Dreamcast: Free to Fall

Hey, remember how I’ve attempted dreamcasting a few times? Today I’m bringing it back with Free to Fall, a book with an awesome plot but unfortunately so-so characters and ending…. but that’s OK, because in this dreamcast version it will also be directed by Christopher Nolan with screenplay by him and his brother Jonathan, and they will cut out the dumb stuff and optimize on the good! Hooray! Now here’s who I see playing these (improved) roles.

Isabelle Fuhrman as Rory

Isabelle-FuhrmanI feel like Isabelle physically matches the description of Rory pretty well, plus she’s about the right age.

Asa Butterfield as Beck

Asa-ButterfieldEven though Asa still really looks like a child to me, he is the right age and I think his look would actually work well for Rory’s quirky, artsy best friend.

Ross Lynch as Liam

ross-lynchIt was extremely hard to find a picture where Ross didn’t look so “rockstar,” but I still think he could pull off preppy Liam.

I don’t have anyone picked out to play Hershey because she’s mostly generic pretty girl and a lot of girls could play her. With North, I don’t even know where to begin. But thankfully in my dream version of the movie the Nolans are rewriting him and he’s super awesome.

Lupita Nyong’o as Taurus

lupitaIf you’ve read the book, I don’t think I have to explain how perfect Lupita’s look is.

Wes Bentley as Robert Griffin

Wes-BentleyI think Wes has about the right age and look, and I believe can carry the role of a big-time tech company CEO well. (Joseph Gordon-Levitt was also be a good fit for this role, but I was trying to think of someone I haven’t talked about as much before.)

Michael Caine as Dean Atwater

michael-caineBecause it’s not a Christopher Nolan movie without Michael Caine. (What will we do when Michael Caine dies? Cry all the tears.)

I’m sure C. Nolan would find a way to sneak some more or his favorite actors in here. Obviously there has to be a role written in for Christian Bale. ūüôā

Who would you dreamcast (and/or dreamcrew!) for a movie adaptation of Free to Fall?

Book Review: Free to Fall

It seems I have a love-hate relationship with Lauren Miller books, and all reviews of her books require GIFs (this time, Gilmore Girls, in honor of Rory). (See my review of Lauren Miller’s Parallel)

Free to Fall takes place in 2030, in a world where most allow their decisions to be guided by the decision-making app Lux.

gr-free-to-fallFirst off, they seriously make the most boring covers for Lauren Miller books. Just faces of girls who don’t look the way I picture the main character (ESPECIALLY in the case of Free to Fall where she has freckles). And these books have a sci-fi twist so they could do fun things with them! But nope, just faces. OK, this is just a rant that has nothing to do with Lauren Miller’s writing, so let’s move on.

Let’s talk characters first. I liked Rory at first, but she got more annoying throughout the book. For someone so smart, she doesn’t have very much common sense. I figured out things before her (not the answers to the Few’s riddles or anything like that, but plot twists) and then there is the whole her and North thing, which I will elaborate on later. Of course, to be fair, I was looking for plot devices because I was reading a book and she wasn’t, but still.

I wanted to briefly mention Beck, Rory’s best friend who is prominent in the first couple of chapters but not so much after when she leaves for Theden. I loved Beck and thought he was definitely the most interesting character in the book. I would have loved more of¬†him.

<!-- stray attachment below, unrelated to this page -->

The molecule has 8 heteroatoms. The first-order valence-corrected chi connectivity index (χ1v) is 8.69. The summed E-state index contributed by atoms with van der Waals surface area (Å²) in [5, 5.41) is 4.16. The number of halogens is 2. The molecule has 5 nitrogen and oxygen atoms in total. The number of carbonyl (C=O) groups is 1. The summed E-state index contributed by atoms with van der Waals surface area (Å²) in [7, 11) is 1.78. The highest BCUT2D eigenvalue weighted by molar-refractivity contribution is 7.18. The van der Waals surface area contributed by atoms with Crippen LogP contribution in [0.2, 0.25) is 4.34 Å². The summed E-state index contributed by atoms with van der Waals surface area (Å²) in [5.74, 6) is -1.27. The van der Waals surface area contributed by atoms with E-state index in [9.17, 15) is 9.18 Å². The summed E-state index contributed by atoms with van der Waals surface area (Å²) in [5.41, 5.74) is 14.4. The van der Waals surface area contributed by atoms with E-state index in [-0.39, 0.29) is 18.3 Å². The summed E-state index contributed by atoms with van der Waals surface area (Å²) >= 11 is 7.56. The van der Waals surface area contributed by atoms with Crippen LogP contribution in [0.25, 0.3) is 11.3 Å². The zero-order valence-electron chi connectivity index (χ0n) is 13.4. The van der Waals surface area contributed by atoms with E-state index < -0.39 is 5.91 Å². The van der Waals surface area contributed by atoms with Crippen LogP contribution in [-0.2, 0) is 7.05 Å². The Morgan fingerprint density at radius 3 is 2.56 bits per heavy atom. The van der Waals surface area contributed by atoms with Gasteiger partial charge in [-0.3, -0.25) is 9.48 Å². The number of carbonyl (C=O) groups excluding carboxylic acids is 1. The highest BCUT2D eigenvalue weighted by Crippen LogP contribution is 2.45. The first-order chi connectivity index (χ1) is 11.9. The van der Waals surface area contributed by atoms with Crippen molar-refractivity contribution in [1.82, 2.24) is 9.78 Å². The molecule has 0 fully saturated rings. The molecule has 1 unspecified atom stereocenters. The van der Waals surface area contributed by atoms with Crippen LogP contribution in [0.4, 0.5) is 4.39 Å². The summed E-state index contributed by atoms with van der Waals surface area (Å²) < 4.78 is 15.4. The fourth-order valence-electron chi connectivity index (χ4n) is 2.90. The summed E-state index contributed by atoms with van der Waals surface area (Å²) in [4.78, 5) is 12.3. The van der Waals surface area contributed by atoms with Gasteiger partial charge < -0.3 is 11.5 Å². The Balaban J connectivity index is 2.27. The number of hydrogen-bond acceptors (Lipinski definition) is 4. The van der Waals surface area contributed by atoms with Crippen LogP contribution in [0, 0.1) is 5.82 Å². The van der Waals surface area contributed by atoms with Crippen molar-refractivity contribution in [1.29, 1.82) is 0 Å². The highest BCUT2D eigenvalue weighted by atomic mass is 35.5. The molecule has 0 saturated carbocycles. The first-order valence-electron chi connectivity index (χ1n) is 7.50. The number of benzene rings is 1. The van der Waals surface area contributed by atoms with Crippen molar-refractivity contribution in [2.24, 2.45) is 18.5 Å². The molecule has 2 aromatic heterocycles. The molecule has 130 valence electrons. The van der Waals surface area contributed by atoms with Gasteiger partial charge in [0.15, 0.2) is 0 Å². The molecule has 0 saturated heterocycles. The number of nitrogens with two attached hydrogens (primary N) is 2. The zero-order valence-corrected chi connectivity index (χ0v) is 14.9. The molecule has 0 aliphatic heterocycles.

Now North. First off, his name is North, like North West (you know, Kim Kardashian and Kayne’s baby), except not really, because it’s Norvin. Who names their kid Norvin? (The same people who name their kid Hershey, I guess.) Just as a side note: the main characters were born 2012-2014, so while names like Liam, Beck, Nora, and Rory (Auora, her true full name, maybe a little less so) make total sense, because according to my Facebook news feed, these are today’s baby names (I don’t actually know any babies named Beck, but it sounds in the right vein. I do know of babies named Liam, Nora, and Rory though). Norvin and Hershey? Mmm, not so much. And yes, I get the whole unique names thing, but I kind of have a thing about too many people with too unique of names together in one place conveniently for a book (unless it’s fantasy or further-out-in-the-future-science-fiction).

Second, North is RIDICULOUSLY PRETENTIOUS. OK, to be fair, he’s actually a pretty nice guy, at least to Rory. But he also breaks the law and he acts like a¬†modern-day hipster except he’s shunning his technology and embracing ours. Oh, and he has a Mohawk, tattoos, is hacker and a barista, doesn’t believe in vaccines, and is a high school dropout because school “isn’t for him.” HELLO, STEREOTYPE.


Let me explain my thoughts on the world-building to further explain my feelings about North. The technology feels mostly spot-on, though it probably isn’t actually advanced enough. But the general direction feels real. But the clothing trends, the word “hipster” getting thrown out once, felt so incredibly like TODAY. I understand trends come in cycles, but honestly it did not feel like a resurgence of trends to me, because there would have been a variation of the trends. I didn’t really feel there was though, with talk of Toms and Wayfarers and popped collars it just felt like TODAY.

Which leads me back to North. Other than his love of retro tech being today’s tech, he feels so much like a modern-day hipster (except hipsters don’t generally don Mohawks, but seriously, that is the most stereotypical “Oh look at me I’m different” hairstyle ever). Basically, I felt Miller took a stereotype and made him a nice guy and expected me to like him, despite the fact that he makes money off an illegal career and is a high school dropout and basically is going to have a seriously rude awakening when he is about 25 years old. I honestly don’t have a lot of sympathy for people who make poor decisions, unless it’s part of a greater character arc. Not so much here.